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The Intersection of Art and Science

Intersection of Technology and Liberal Arts

This is the first post in a series of four, where Ed Leighton-Dick, via Brent Ozar, is proposing that we SQL Server folks participate in the #SQLNewBlogger Challenge.

I write a fair number of words on my personal website, and tend to neglect this site. Reading Brent’s post, it occurred to me that I can draw lines of parallel between my personal life and my SQL Server life, through this short series.

Those who follow my antics on social media know that I have recently begun dabbling in the professional arts, and specifically on-camera work. In fact, I just wrapped on a short film that makes its debut on 19 April 2015.

By definition, I am an out-of-work actor who moonlights as a database consultant. It just so happens that I can make n-times more as a database consultant than a professional actor, with n trending towards infinity.

So why act? Why go through the bother of learning those skills, the hell of auditions, the challenge of learning lines and not spiking the camera, for little to no work, and no money at all?

Steve Jobs famously spoke of the intersection between technology and the humanities, or put more simply, the intersection of art and science.

Microsoft SQL Server is a great example of science. At the PASS Summit last year, I had the privilege of listening to, and even talking with, people like Dr Rimma Nehme, Conor Cunningham, Kimberly Tripp, Bob Ward, Gail Shaw, Paul Randal and other equally magnificent technologists and computer scientists from all over the world.

And yet, how do we answer questions when asked how to do something in our very scientific field?

“It depends.”

That is the very definition of art. Somehow, when faced with expensive, extremely complex technology, based on scientific and mathematic absolutes, we just shrug and say those two words.

It is then followed by an in-depth technical explanation of the pros and cons of each option, where we swing back to science again.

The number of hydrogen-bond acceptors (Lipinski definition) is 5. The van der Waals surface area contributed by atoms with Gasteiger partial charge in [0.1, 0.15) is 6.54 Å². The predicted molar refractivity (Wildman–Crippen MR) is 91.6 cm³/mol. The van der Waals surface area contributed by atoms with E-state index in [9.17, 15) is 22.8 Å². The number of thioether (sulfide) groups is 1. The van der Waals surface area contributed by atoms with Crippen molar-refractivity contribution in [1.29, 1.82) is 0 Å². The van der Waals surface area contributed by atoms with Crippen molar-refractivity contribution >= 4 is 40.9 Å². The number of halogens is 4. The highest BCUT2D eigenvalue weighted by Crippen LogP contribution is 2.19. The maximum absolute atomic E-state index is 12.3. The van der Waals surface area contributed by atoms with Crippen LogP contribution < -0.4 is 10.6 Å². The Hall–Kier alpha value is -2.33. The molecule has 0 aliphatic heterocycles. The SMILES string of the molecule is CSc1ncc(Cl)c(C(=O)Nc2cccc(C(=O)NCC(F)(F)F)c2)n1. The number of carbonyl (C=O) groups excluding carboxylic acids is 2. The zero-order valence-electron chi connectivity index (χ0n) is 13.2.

But even so-called simple things like index management require strategies. That implies a degree of planned uncertainty.

We get to be artists.

To answer my own question of “Why?”, I act, write and direct because I love it, and have loved it, since I was in my first school production in the mid-1980s.

I find learning lines incredibly difficult. I shake like a leaf when I audition, to the point where I cannot hold anything in my hands. I have one or two minutes to deliver a rehearsed scene in front of a director or camera without making eye contact.

If I am auditioning for theatre, I have to act “bigger”. On camera, it’s “smaller”. It’s all about time limits, it’s about making choices that are in the moment. I would not trade that feeling of trepidation and inadequacy for anything, because the pay-off is so magnificent.

Sit me down in front of a SQL Server instance, and I am calmer than you can imagine, because the very last thing I want to do is make a choice in the moment. I have as much time as I like to investigate, to draw conclusions, to ask people if necessary, and then plan a series of steps to test, test and test again, to make sure the result is what is needed.

That is what prepares you for that emergency, where the CPU graph is at 100% on all 16 cores, the storage subsystem has 6,000ms latency, database connections are being dropped, no one can connect, and the CEO is glaring at the screen over your shoulder, asking when you will be done.

I would not trade that for anything in the world, either. The pay-off of query tuning, of improving the storage layer so that people can get their work done faster and more efficiently, is magnificent.

The two worlds are diametrically opposed on the face of it. Yet, one has prepared me for the other. I do not relish being in those stressful situations, but I do know how to act in the face of intense pressure.

Thus ends my writing drought for now. Come by next week and read some more.